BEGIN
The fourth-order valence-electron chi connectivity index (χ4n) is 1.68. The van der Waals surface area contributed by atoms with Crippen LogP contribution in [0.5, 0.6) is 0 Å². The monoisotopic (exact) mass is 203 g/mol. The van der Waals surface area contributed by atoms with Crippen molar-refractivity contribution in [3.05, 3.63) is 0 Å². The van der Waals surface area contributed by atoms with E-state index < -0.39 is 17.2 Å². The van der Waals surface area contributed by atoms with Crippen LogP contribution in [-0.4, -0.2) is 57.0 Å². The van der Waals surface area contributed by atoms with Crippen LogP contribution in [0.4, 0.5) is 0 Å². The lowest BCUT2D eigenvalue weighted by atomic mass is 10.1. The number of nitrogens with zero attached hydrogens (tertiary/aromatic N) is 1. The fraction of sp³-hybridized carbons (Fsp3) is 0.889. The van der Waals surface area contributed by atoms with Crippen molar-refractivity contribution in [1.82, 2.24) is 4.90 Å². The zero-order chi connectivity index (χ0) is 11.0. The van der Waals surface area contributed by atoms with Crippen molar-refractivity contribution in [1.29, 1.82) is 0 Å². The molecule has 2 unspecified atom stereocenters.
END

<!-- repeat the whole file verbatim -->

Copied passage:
The fourth-order valence-electron chi connectivity index (χ4n) is 1.68. The van der Waals surface area contributed by atoms with Crippen LogP contribution in [0.5, 0.6) is 0 Å². The monoisotopic (exact) mass is 203 g/mol. The van der Waals surface area contributed by atoms with Crippen molar-refractivity contribution in [3.05, 3.63) is 0 Å². The van der Waals surface area contributed by atoms with E-state index < -0.39 is 17.2 Å². The van der Waals surface area contributed by atoms with Crippen LogP contribution in [-0.4, -0.2) is 57.0 Å². The van der Waals surface area contributed by atoms with Crippen LogP contribution in [0.4, 0.5) is 0 Å². The lowest BCUT2D eigenvalue weighted by atomic mass is 10.1. The number of nitrogens with zero attached hydrogens (tertiary/aromatic N) is 1. The fraction of sp³-hybridized carbons (Fsp3) is 0.889. The van der Waals surface area contributed by atoms with Crippen molar-refractivity contribution in [1.82, 2.24) is 4.90 Å². The zero-order chi connectivity index (χ0) is 11.0. The van der Waals surface area contributed by atoms with Crippen molar-refractivity contribution in [1.29, 1.82) is 0 Å². The molecule has 2 unspecified atom stereocenters.